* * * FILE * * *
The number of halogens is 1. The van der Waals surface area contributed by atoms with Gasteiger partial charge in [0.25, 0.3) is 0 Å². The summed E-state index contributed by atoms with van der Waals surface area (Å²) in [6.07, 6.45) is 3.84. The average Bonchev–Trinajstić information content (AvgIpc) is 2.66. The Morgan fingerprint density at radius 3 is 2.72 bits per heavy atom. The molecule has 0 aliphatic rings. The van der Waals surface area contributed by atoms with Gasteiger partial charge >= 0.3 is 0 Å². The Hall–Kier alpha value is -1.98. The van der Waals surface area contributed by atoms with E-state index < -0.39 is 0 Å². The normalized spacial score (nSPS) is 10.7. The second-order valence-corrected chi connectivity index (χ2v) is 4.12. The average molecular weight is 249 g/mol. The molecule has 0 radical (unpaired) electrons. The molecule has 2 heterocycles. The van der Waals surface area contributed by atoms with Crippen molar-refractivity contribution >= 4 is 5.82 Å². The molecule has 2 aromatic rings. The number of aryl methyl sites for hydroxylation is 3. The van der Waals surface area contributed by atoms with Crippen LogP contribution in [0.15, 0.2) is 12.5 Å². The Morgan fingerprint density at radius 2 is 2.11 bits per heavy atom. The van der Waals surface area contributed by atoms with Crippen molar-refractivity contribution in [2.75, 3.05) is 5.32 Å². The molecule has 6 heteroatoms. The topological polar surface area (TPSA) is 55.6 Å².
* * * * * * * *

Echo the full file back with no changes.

The number of halogens is 1. The van der Waals surface area contributed by atoms with Gasteiger partial charge in [0.25, 0.3) is 0 Å². The summed E-state index contributed by atoms with van der Waals surface area (Å²) in [6.07, 6.45) is 3.84. The average Bonchev–Trinajstić information content (AvgIpc) is 2.66. The Morgan fingerprint density at radius 3 is 2.72 bits per heavy atom. The molecule has 0 aliphatic rings. The van der Waals surface area contributed by atoms with Gasteiger partial charge >= 0.3 is 0 Å². The Hall–Kier alpha value is -1.98. The van der Waals surface area contributed by atoms with E-state index < -0.39 is 0 Å². The normalized spacial score (nSPS) is 10.7. The second-order valence-corrected chi connectivity index (χ2v) is 4.12. The average molecular weight is 249 g/mol. The molecule has 0 radical (unpaired) electrons. The molecule has 2 heterocycles. The van der Waals surface area contributed by atoms with Crippen molar-refractivity contribution >= 4 is 5.82 Å². The molecule has 2 aromatic rings. The number of aryl methyl sites for hydroxylation is 3. The van der Waals surface area contributed by atoms with Crippen LogP contribution in [0.15, 0.2) is 12.5 Å². The Morgan fingerprint density at radius 2 is 2.11 bits per heavy atom. The van der Waals surface area contributed by atoms with Crippen molar-refractivity contribution in [2.75, 3.05) is 5.32 Å². The molecule has 6 heteroatoms. The topological polar surface area (TPSA) is 55.6 Å².